Members of the House of Representatives crowd into House chambers in 2019 for a vote.

Apr 15 2020
Digital Workspace

Congress Considers Remote Voting, but Tradition (and Law) Pose a Challenge

Some technology could enable the 535 members to vote remotely, but security and legal issues must be worked out first.

Compared with other parts of the federal government, Congress is completely old-school when it comes to technology. Device use is largely forbidden on the House and Senate floors, the text of new bills must be submitted in person, and legislators hold face-to-face strategy sessions over bean soup at weekly lunches. 

But with at least five members of Congress testing positive for the coronavirus and more than two dozen having self-quarantined, 21st-century work practices — especially telework — are expanding on Capitol Hill.

There’s one exception: voting. Members of the House of Representatives are, on average, 57.8 years old, and senators are an average of 61.8 years old, well within an age group at high risk for more severe cases of COVID-19. Yet unlike their staffs, who are working on computers at home, members of Congress are legally required to appear in person to vote on legislation.

There’s been increased interest in remote voting, given the fact that representatives were required to travel back to Washington to vote on the House version of the COVID-19 stimulus bill in late March and were openly unhappy about it.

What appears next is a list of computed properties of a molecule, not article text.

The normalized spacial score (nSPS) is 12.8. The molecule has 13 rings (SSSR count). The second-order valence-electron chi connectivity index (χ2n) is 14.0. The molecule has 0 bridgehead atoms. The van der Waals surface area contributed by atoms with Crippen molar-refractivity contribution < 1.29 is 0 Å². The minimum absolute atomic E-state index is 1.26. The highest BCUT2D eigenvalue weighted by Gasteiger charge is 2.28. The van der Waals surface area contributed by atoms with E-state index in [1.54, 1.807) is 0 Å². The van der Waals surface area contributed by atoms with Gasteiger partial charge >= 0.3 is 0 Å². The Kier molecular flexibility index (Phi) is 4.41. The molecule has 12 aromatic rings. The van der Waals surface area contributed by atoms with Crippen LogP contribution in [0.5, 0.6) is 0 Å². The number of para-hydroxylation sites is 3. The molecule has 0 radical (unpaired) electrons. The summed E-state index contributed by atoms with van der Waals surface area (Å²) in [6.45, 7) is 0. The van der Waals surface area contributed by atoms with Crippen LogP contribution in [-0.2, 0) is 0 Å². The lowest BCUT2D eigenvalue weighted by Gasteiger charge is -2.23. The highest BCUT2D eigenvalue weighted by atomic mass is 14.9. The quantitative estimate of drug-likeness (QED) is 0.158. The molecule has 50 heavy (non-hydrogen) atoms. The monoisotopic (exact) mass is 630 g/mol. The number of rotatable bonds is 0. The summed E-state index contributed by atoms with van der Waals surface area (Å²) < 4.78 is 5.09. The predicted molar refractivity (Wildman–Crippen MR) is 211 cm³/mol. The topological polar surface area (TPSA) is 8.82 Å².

“I think the biggest challenge is not the technology,” Sen. Rob Portman, R-Ohio, a sponsor of one of several remote voting resolutions in the House and Senate, tells Bloomberg Government. “The biggest challenge is changing the tradition, which is … that we should gather and have the chance to talk among ourselves.”

Standard Telework Tech Would Need a Boost for Congress

The proposed legislation does not specify what kind of technology would be needed for remote congressional voting. Portman’s proposal, for example, leaves those decisions up to the Senate sergeant of arms and the secretary of the Senate, and on the House side, the clerk, the chief administrative officer and the sergeant at arms.

“Many members and congressional staff use applications on our official devices that use two- or three-factor authentications in order to securely verify their identity. Voting remotely could be similar,” Rep. Vicente Gonzalez, D-Texas, writes in The Hill. “Be it a fingerprint, face scan, or an RSA token, the technology exists.”

The House does use an electronic system to count roll-call votes, but members still must be physically present in Washington to insert a special card into a device that records their votes — it cannot be done remotely, or by another person.

Staff has had the means to work from home for years, and those employed by members who are in quarantine or self-isolation are doing so. It’s still an unusual experience, however, for teams whose primary job is to have contact with constituents, to travel with their bosses and to cluster in crowded hallways and meeting rooms during hearings and votes.

“The technology is in place to support much of the work that goes on in the background at the staff level,” Frederick Hill, a managing director at FTI Consulting and a former congressional staffer, tells TechCrunch. “They have VPN networks, shared drives for offsite work, devices and smartphones to keep them in contact and help draft legislation.”